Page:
43

I have this:

date +"%H hours and %M minutes"

I use festival to say it up.. but it says like: "zero nine hours".. I want it to say "nine hours"!

but date always give me 09... so I wonder if bash can easly make that become just 9?

in the complex script I tried like

printf %d 09

but it fails.. not octal :(

any idea?

3
  • OP, your accepted answer is great - for your specific case, but it doesn't match the question title.
    – einpoklum
    Sep 13, 2016 at 8:47
  • @ilkkachu the old title was key in me finding this question, looking for forcing decimal interpretation of octal-format numbers.
    – muru
    Jun 4, 2018 at 7:55
  • @muru, yeah, I thought if I could stick the note about octal there, but didn't come up with a nice phrasing. You could change it of course, at least you know what you searched for? The answers and question still mainly seem to be about removing the leading zero.
    – ilkkachu
    Jun 4, 2018 at 8:03

4 Answers 4

59
  • In your case, you can simply disable zero padding by append - after % in the format string of date: %-H

    By default, date pads numeric fields with zeroes. The following optional flags may follow '%':

    • - (hyphen) do not pad the field
    • _ (underscore) pad with spaces
    • 0 (zero) pad with zeros
    • ^ use upper case if possible
    • # use opposite case if possible

    See date manual

  • If you want to interpret number in different base, in bash

    • Constants with a leading 0 are interpreted as octal numbers.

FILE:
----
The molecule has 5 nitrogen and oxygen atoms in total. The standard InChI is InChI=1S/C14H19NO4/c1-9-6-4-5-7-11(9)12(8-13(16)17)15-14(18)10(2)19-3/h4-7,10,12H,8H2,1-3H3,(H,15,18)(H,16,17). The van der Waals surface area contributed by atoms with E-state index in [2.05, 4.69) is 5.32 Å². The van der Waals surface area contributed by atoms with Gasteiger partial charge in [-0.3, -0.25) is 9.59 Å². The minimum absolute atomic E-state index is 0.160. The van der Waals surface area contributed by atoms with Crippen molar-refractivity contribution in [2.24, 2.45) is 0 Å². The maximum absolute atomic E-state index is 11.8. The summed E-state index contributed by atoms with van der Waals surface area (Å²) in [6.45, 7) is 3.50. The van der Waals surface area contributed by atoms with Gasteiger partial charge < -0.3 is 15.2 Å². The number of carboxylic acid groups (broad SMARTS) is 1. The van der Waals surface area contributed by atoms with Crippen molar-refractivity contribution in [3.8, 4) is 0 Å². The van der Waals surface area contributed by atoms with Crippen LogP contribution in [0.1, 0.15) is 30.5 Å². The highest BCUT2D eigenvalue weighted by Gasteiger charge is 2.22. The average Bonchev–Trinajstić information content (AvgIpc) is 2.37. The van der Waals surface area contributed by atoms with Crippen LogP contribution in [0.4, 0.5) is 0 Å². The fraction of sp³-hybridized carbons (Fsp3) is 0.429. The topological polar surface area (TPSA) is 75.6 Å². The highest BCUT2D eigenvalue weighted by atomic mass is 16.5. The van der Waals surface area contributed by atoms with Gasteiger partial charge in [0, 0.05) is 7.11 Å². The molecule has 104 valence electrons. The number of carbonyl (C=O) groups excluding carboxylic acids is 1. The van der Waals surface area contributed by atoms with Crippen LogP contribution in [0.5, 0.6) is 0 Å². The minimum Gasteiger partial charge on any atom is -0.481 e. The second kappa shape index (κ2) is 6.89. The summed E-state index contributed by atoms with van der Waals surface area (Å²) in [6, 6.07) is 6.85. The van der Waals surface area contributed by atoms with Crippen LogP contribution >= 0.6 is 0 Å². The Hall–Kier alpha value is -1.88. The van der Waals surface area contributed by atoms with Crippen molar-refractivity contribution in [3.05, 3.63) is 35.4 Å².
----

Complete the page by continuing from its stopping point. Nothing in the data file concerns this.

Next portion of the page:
• A leading 0x or 0X denotes hexadecimal.
    • Otherwise, numbers take the form [base#]n, where base is a decimal number between 2 and 64 representing the arithmetic base, and n is a number in that base

    So, to interpret a number as decimal, use 10#n form, eg. 10#09

    echo $((10#09*2))
    18
    

    See Arithmetic Evaluation section of bash manual.

3
  • 2
    thx, very detailed! btw, echo $((011)) $((10#011)) is another good example that outputs 9 11 Apr 29, 2013 at 21:10
  • 1
    This does not work for negative numbers: lat=048 ; latd=${lat#0} ; echo $((latd-1)) works, but lat=-048 ; latd=${lat#0} ; echo $((latd-1)) doesn't. Feb 12, 2016 at 0:17
  • plus=$((10#01))
    – DrBeco
    Mar 24, 2017 at 23:21
2

If you're trying to do comparisons in decimal with date values, I've found this method to be very effective:

let mymin=$(date '+1%M') ; let mymin=$mymin%100

That always yields a decimal value. So I can do this:

if [[ $mymin -le 1 ]]; then   # only 0 and 1 are true.

There's no problem with 08 or 09 this way. Using %10 instead of %100 gives you ten-minute ranges from 0 through 9. I also find the following gives decimal values, without leading zeros:

echo "$((10#$(date +%M)))"
2

Portably, you can easily remove a leading 0 from a variable. This leaves the variable unchanged if there is no leading 0.

eval $(date +"h=%H m=%M")
h=${h#0}
m=${m#0}
say "$h hours and $m minutes"

In bash, ksh or zsh, you can use ksh's additional glob patterns to remove any number of leading 0s. In bash, run shopt -s extglob first. In zsh, run setopt kshglob first.

eval $(date +"h=%H m=%M")
h=${h#+(0)}
m=${m#+(0)}
say "$h hours and $m minutes"
1

In general in bash:

test ${#number} -eq 2 && number=${number#0}

resulting in

date +"%H %M" | 
{ read hours minutes
hours=${hours#0}
minutes=${minutes#0}
echo "${hours} hours and ${minutes} minutes"; }

Or, different:

date +"%H hours and %M minutes" | sed -n -e 's/0\([0-9]\)/\1/g' -e p

I am surprised that date does not have appropriate format options.

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